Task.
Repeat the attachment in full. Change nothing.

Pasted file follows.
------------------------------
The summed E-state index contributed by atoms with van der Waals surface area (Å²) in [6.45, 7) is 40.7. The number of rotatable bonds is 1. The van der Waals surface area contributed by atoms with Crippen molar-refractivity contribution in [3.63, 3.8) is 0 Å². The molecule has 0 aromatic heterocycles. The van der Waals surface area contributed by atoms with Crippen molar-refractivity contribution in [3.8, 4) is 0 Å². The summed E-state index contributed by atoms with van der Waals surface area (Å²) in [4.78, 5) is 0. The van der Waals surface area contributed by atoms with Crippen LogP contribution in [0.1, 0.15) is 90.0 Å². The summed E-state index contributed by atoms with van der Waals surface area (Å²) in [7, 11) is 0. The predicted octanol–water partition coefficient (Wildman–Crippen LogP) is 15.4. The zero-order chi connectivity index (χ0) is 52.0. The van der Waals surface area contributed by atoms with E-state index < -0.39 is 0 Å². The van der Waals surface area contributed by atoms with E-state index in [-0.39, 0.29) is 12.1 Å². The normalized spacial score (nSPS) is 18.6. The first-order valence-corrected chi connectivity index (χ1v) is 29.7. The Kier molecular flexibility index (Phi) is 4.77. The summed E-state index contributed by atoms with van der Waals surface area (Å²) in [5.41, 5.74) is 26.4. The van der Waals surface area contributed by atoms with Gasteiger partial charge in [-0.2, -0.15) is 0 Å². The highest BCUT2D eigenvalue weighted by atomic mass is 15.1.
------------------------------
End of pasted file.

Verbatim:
The summed E-state index contributed by atoms with van der Waals surface area (Å²) in [6.45, 7) is 40.7. The number of rotatable bonds is 1. The van der Waals surface area contributed by atoms with Crippen molar-refractivity contribution in [3.63, 3.8) is 0 Å². The molecule has 0 aromatic heterocycles. The van der Waals surface area contributed by atoms with Crippen molar-refractivity contribution in [3.8, 4) is 0 Å². The summed E-state index contributed by atoms with van der Waals surface area (Å²) in [4.78, 5) is 0. The van der Waals surface area contributed by atoms with Crippen LogP contribution in [0.1, 0.15) is 90.0 Å². The summed E-state index contributed by atoms with van der Waals surface area (Å²) in [7, 11) is 0. The predicted octanol–water partition coefficient (Wildman–Crippen LogP) is 15.4. The zero-order chi connectivity index (χ0) is 52.0. The van der Waals surface area contributed by atoms with E-state index < -0.39 is 0 Å². The van der Waals surface area contributed by atoms with E-state index in [-0.39, 0.29) is 12.1 Å². The normalized spacial score (nSPS) is 18.6. The first-order valence-corrected chi connectivity index (χ1v) is 29.7. The Kier molecular flexibility index (Phi) is 4.77. The summed E-state index contributed by atoms with van der Waals surface area (Å²) in [5.41, 5.74) is 26.4. The van der Waals surface area contributed by atoms with Gasteiger partial charge in [-0.2, -0.15) is 0 Å². The highest BCUT2D eigenvalue weighted by atomic mass is 15.1.